The post We Need to Recognize Toxic Stress as a Health Condition with Clinical Implications appeared first on Salud America.
Did you know that Americans’ private health data is estimated to be worth up to 20 times the value of financial data on the Dark Web?1 This makes the Health and Public Health (HPH) Sector a primary target for cybercriminals. When an HPH Sector entity is affected by a cyber event, the public may lose its ability to engage with or receive health services, putting lives at risk. The COVID-19 pandemic has raised the stakes, increasing cyber risk in the HPH Sector in proportion the increased pace of activity amid widespread transition to remote work environments.
The HPH Sector has been significantly impacted due to both existing cybersecurity challenges and those brought on by COVID-19. Resource constraints paired with the complex architecture of both Information Technology (IT) and Operational Technology (OT) hindered HPH entities’ response and recovery efforts.
Cybersecurity is essential for effectively securing data needed to treat patients and maintain their access to critical health services. Patient safety and well-being are the top priorities when it comes to securing health infrastructure. Targeted attacks continue to plague the HPH Sector with the distribution of COVID-19 vaccines underway. Increasing cybersecurity awareness among HPH personnel and the general public can help alleviate the frequency and overall impact of incidents.
The Department of Health and Human Services (HHS) and the Cybersecurity and Infrastructure Security Agency (CISA) have been in close coordination since the onset of the pandemic. This coordination has led to key cybersecurity insights, which are reflected in the following infographics we have made accessible to the HPH Sector and general public:
Government and the private sector must work together to confront cyber challenges and secure HPH data and infrastructure. CISA and HHS recommend HPH entities take the following steps:
Implement regular network scanning and patching cycles.
Leverage email banners, user training, and other tools to reduce risk of phishing.
Develop and practice incident response plans in a remote environment, including data backup and recovery.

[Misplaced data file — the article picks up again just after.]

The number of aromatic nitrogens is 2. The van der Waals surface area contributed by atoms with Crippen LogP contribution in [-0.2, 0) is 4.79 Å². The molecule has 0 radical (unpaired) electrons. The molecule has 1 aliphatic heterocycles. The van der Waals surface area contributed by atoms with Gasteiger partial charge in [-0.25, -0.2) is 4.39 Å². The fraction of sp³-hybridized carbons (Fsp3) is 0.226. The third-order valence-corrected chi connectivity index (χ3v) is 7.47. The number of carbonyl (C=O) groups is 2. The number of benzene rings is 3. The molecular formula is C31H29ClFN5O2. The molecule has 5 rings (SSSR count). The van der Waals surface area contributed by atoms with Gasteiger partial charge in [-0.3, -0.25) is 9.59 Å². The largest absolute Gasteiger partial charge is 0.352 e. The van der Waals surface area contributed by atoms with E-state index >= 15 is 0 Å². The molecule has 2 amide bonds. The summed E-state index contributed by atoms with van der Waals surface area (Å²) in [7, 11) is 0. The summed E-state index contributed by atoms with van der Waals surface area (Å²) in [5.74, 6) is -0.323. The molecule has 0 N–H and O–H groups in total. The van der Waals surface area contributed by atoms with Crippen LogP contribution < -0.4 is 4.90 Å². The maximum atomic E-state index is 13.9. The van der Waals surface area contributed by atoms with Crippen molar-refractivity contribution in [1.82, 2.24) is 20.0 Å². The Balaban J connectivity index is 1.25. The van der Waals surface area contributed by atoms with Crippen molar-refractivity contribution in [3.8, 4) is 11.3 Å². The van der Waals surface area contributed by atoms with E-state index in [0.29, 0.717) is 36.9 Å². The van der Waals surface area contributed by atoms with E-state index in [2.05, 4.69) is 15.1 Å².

Modernize technologies where feasible—and segment those end-of-life technologies that cannot be modernized. IT modernization through removal of End of Life (EOL) systems and devices will help reduce the risk of introducing permanent vulnerabilities into networks.
Establish disaster response roles and responsibilities between federal agencies; continue work with private industry and sector partners; and continue meaningful collaboration between the Cybersecurity and Infrastructure Security Agency (CISA) and U.S. Department of Health and Human Services (HHS).
Develop and implement “State of Emergency” standard operating procedures that include leveraging rapid response technical teams.
Implement as appropriate recommendations from the Cyber Solarium Commission (including the addendum during COVID-19).
You can download and share printer-friendly copies of the above Joint-Seal infographics https://www.hhs.govhttps://www.hhs.gov/sites/default/files/cybersecurity-challenges-to-healthcare-sector-infographic.pdf*
* People using assistive technology may not be able to fully access information in this file. For assistance, contact the HHS Office of the Chief Information Officer 202-690-6162 or by emailing [email protected]
1. Humer, Caroline, and Jim Finkle. “Your-Medical-Record-Is-Worth-More-to-Hackers-than-Your-Credit-Card.” Reuters, 24 Sept. 2014.
Posted in: Coronavirus, Health IT
Title X of the Public Health Service Act established the National Family Planning Program at HHS in 1970. For 50 years, Title X clinics have ensured access to a broad range of family planning methods and related health services for millions of women, men, and adolescents with priority given to persons from low-income families. These services are voluntary, confidential, and intended to assist in preventing or achieving pregnancy. Since the program’s inception, Title X clinics have provided more than 190 million client visits1.
Each decade has brought changes to the program but the dedication of Title X grantees to help clients meet their family planning goals has remained constant. Today, Title X grantees comprise a network of public and private nonprofit entities providing services to their communities in the U.S. and in eight U.S. territories and freely associated states.